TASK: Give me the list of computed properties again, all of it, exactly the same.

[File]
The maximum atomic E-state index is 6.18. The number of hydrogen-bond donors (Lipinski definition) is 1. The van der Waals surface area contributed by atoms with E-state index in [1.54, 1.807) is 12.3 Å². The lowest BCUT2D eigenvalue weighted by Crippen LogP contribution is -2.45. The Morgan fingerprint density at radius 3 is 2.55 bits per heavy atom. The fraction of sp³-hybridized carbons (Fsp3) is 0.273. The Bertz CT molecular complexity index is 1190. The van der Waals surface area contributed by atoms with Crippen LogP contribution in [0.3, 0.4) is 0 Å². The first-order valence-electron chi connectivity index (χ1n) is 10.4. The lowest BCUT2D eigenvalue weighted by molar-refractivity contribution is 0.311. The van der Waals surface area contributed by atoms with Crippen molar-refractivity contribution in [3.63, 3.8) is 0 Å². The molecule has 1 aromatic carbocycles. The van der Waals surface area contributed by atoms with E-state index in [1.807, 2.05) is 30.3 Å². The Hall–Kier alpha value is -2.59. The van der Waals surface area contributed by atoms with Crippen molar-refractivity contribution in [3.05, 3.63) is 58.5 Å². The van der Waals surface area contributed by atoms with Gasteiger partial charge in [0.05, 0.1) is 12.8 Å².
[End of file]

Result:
The maximum atomic E-state index is 6.18. The number of hydrogen-bond donors (Lipinski definition) is 1. The van der Waals surface area contributed by atoms with E-state index in [1.54, 1.807) is 12.3 Å². The lowest BCUT2D eigenvalue weighted by Crippen LogP contribution is -2.45. The Morgan fingerprint density at radius 3 is 2.55 bits per heavy atom. The fraction of sp³-hybridized carbons (Fsp3) is 0.273. The Bertz CT molecular complexity index is 1190. The van der Waals surface area contributed by atoms with Crippen LogP contribution in [0.3, 0.4) is 0 Å². The first-order valence-electron chi connectivity index (χ1n) is 10.4. The lowest BCUT2D eigenvalue weighted by molar-refractivity contribution is 0.311. The van der Waals surface area contributed by atoms with Crippen molar-refractivity contribution in [3.63, 3.8) is 0 Å². The molecule has 1 aromatic carbocycles. The van der Waals surface area contributed by atoms with E-state index in [1.807, 2.05) is 30.3 Å². The Hall–Kier alpha value is -2.59. The van der Waals surface area contributed by atoms with Crippen molar-refractivity contribution in [3.05, 3.63) is 58.5 Å². The van der Waals surface area contributed by atoms with Gasteiger partial charge in [0.05, 0.1) is 12.8 Å².